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Apple Withholds Republican Convention Donations Over Trump Politics

Apple has informed Republican leaders it will not be supporting the party's 2016 presidential convention in Cleveland next month, according to sources who spoke to Politico today. The decision is reportedly due to comments made by presumptive nominee Donald Trump which the company takes issue with, in particular his controversial positions on the subjects of minorities, women, and immigrants. Apple has traditionally donated technology and cash to both Republican and Democratic conventions, although no funding was provided to the 2012 Democratic event after the party decided against taking corporate donations. It's still unclear whether Apple plans to donate to the upcoming Democratic convention in Philadelphia this summer. Facebook, Google, and Microsoft have all said they will provide some support to this year's GOP event, despite general reservations within the tech industry about where the party is headed under Trump's candidacy. Back in March, Apple CEO Tim Cook attended the American Enterprise Institute's annual World Forum, where conversation among tech leaders and Republican representatives kept returning to the topic of the GOP candidate's emergence on the political scene. Sources familiar with the event said that the meeting centered more around how and why Trump had attracted support, rather than how to stop him. Trump has previously singled out Apple for its encryption stance and its refusal to help the FBI unlock the San Bernardino shooter's iPhone, and at one point suggested people should boycott the company's products unless it complied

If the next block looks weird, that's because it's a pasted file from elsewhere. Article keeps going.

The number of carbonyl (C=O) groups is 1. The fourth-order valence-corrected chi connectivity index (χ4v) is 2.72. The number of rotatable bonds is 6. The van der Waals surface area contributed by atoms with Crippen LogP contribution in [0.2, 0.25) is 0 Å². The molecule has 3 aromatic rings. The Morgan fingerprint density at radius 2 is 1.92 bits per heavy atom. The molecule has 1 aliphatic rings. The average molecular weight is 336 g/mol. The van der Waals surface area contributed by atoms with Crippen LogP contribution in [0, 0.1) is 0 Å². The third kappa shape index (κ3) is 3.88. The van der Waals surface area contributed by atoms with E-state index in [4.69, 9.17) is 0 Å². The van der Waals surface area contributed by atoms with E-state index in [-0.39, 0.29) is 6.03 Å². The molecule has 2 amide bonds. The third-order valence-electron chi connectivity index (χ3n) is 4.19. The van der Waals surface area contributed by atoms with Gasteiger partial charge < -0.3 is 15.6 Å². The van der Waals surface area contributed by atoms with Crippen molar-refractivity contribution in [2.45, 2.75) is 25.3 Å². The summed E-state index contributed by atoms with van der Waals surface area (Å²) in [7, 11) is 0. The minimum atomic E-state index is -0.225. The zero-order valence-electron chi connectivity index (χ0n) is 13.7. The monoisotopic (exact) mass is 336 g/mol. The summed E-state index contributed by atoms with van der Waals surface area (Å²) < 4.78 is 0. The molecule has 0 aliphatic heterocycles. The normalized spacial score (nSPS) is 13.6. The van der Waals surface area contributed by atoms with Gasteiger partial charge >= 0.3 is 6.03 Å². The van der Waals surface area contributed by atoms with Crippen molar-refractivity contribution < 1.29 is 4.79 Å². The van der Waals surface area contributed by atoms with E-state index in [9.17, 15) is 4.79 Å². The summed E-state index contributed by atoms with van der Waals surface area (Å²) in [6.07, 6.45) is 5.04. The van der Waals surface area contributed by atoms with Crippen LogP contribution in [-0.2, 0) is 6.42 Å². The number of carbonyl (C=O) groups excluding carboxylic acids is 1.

Tim Cook, Tech CEOs and Top Republicans Attend Secretive Meeting About Donald Trump

Tim Cook attended American Enterprise Institute's annual World Forum this past weekend in Georgia alongside Google CEO Larry Page, Tesla CEO Elon Musk, and other tech leaders, according to a new report from The Huffington Post. Top Republican officials, including Senate Majority Leader Mitch McConell, Speaker of the House Paul Ryan and Arkansas Senator Tom Cotton also attended, with the main topic of conversation revolving around Republican Presidential Candidate Donald Trump. Bill Kristol, editor of The Weekly Standard and political commentator, wrote in an emailed report that much of the conference was haunted by "the specter of Donald Trump," with many attendees unhappy about his emergence and discussing how he gained his support. "The key task now, to once again paraphrase Karl Marx, is less to understand Trump than to stop him," Kristol wrote. "In general, there's a little too much hand-wringing, brow-furrowing, and fatalism out there and not quite enough resolving to save the party from nominating or the country electing someone who simply shouldn't be president."Some sources familiar with the meetings told The Huffington Post that the meeting centered more around how and why Trump has attracted support rather than how to stop him. The meeting included a presentation by Republican political consultant Karl Rove about focus group findings on Trump. While Trump took up much of the conversation, the discussion eventually turned to encryption. Cook and Cotton "fiercely debated" cell phone encryption, and one source tells The Huffington Post that "Cotton was